World of Tanks

British Tech Tree Proposal: Wheeled LTs

WorldofTanks10 - British Tech Tree Proposal: Wheeled LTs

Part of a series on British Light Tanks, including tracked LTs and a LT/MT high-tier branch.

View my other proposals here!

  • German Assault TD and Turreted TD Lines
  • Swedish LT and Turreted TD Lines RIP TD line, this will have to be fixed
  • Japanese Casemate and Turreted TD Lines
  • High-tier Soviet TD Minibranches

Hello again! This post will wrap up my series on British LT proposals by including a new class of vehicles: armored cars! Or "armoured cars", as the Brits would write it.

This is a good line for walking through the history of armoured cars in Britain, starting in 1938. Pretty much all the vehicles were mass-produced, and most vehicles saw combat.

Table of Contents

Note on Units

Line Summary

Problems With The Line

Wheeled LT Line
Tier 2: Guy AC
Tier 3: Straussler AC3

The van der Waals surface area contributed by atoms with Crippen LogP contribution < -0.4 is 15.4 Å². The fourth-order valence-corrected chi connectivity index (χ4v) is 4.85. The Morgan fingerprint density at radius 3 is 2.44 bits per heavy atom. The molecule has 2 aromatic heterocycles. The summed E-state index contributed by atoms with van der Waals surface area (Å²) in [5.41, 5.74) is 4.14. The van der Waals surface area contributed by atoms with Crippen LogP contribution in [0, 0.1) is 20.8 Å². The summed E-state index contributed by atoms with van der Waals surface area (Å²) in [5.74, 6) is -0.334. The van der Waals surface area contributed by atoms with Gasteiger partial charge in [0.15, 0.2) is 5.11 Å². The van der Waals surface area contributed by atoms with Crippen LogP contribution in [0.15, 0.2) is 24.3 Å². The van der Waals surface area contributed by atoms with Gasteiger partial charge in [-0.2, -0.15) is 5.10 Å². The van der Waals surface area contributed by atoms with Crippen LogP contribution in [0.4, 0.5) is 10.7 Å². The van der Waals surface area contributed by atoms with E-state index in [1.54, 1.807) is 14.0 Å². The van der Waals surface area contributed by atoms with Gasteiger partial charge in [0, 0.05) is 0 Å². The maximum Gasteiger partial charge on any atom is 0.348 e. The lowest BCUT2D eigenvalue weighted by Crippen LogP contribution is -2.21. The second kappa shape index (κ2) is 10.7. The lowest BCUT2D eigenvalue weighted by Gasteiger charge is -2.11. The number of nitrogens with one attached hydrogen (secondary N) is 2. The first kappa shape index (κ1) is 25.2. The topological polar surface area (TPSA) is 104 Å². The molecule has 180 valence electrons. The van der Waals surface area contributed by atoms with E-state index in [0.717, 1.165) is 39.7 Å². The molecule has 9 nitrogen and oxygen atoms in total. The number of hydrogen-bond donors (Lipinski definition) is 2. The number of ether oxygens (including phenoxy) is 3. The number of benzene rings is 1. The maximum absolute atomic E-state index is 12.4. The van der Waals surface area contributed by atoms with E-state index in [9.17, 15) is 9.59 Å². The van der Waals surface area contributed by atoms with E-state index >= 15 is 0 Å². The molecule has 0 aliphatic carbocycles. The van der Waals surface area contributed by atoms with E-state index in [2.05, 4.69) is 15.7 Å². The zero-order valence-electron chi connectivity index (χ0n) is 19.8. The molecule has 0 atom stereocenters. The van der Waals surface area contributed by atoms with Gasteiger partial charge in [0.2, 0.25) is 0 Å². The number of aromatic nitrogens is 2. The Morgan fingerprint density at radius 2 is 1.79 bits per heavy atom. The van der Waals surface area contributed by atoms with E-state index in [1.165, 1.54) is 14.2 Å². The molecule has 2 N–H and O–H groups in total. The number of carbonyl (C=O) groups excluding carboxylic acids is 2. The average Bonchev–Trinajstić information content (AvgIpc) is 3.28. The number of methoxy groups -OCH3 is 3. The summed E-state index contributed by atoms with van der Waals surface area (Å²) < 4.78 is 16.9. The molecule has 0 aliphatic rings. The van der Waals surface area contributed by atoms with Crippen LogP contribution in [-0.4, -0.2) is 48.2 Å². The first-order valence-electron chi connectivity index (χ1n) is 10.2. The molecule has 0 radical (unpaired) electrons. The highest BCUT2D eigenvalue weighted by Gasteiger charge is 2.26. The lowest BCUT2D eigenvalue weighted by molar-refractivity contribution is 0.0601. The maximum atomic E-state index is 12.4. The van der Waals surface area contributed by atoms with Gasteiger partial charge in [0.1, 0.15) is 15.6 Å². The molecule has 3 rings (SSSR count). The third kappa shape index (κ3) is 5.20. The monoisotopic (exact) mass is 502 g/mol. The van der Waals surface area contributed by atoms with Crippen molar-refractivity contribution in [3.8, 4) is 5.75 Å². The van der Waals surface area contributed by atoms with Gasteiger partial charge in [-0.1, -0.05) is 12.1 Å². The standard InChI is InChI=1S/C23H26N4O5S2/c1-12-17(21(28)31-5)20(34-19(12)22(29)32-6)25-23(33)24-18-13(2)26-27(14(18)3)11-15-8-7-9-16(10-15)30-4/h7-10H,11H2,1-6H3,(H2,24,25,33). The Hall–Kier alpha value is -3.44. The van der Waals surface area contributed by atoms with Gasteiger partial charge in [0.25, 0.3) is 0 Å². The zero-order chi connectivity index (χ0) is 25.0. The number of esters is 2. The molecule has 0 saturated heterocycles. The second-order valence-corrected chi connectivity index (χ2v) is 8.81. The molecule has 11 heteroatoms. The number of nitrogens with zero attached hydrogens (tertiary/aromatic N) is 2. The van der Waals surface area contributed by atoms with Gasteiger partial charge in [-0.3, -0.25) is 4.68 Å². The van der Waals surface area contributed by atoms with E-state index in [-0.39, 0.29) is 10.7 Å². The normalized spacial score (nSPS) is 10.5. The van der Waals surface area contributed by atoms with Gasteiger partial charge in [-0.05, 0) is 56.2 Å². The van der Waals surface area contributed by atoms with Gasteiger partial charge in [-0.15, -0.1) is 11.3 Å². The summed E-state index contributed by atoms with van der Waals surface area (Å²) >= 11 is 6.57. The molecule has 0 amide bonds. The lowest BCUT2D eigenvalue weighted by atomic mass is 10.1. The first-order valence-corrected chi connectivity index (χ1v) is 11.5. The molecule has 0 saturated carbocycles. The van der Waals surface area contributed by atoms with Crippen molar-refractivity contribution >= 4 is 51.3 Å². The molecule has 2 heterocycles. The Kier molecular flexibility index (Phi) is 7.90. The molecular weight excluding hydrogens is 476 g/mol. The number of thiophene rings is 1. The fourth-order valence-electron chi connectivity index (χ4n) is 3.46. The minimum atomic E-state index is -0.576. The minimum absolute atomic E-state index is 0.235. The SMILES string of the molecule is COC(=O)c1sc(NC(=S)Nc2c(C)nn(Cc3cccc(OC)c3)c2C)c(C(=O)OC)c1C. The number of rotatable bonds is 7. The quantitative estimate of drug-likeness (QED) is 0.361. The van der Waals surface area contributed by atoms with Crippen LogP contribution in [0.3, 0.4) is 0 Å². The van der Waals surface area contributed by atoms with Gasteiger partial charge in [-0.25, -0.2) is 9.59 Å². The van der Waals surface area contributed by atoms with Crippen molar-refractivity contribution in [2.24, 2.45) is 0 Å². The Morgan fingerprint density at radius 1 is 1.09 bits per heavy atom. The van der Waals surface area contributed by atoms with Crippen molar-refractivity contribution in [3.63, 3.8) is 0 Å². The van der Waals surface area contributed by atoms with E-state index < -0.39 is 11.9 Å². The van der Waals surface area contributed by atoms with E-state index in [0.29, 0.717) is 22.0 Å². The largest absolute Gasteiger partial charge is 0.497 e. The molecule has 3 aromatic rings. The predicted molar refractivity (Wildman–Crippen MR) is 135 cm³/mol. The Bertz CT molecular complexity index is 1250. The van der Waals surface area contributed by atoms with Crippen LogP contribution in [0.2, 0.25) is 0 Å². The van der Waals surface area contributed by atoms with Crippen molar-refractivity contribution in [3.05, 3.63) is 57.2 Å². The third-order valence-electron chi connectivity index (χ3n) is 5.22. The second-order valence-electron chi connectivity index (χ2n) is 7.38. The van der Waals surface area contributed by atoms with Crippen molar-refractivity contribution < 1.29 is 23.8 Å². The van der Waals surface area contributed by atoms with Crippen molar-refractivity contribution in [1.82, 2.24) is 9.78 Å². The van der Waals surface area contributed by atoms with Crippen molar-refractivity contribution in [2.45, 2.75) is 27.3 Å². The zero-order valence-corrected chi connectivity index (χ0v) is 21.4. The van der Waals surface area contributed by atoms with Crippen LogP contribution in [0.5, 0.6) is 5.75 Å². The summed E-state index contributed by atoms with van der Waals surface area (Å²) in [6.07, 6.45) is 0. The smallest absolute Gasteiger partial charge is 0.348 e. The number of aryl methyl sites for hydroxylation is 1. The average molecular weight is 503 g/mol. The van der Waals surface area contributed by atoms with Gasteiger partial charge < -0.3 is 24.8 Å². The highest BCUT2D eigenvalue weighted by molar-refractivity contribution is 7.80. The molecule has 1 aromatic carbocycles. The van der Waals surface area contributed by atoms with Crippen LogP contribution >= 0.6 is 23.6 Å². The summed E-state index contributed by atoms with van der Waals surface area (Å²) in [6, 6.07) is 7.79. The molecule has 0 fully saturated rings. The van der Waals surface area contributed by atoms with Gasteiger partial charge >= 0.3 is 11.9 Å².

Tier 4: Humber AC
Tier 5: Daimler AC
Tier 6: Coventry AC
Tier 7: AEC AC
Tier 8: Saladin
Tier 9: AVR 60
Tier 10: AVR 63 (or CVR(W))

Premium Tanks
Tier 6: Fox

Note on Units

Being British vehicles, many of the stats are listed in imperial units, such as inches, miles per hour, short tons, and long tons. I will be converting all of them to metric (meters, km/h, and metric tons), as that is what's used in the game.

Line Summary

The line stretches all the way from tiers 2-10. Most of the vehicles are 4x4s, but tiers 8-10 are 6x6s. Unlike the Panhard tanks, none of these get a dedicated "rapid mode" by default, but they could receive it regardless. They do have the same top speed forwards and backwards, allowing for quick escapes.

My description for this line is "introduction to wheeled lights". With stats sitting somewhere between tracked LTs and the French wheeled lights, this would give players a smoother transition to the armored car playstyle.

What Makes Wheeled Tanks Different?

They have fantastic acceleration and top speed, especially in the higher tiers, but the real value is in their phenomenal turning ability. Unlike tracked light tanks, wheeled lights have a consistent turning radius, which is much worse at low speeds but much better at high speeds, and they keep their speed through turns exceptionally well. This allows them to bob and weave very effectively. Their suspensions are also much more forgiving when jumping, which is good because it's hard to resist the urge to go airborne.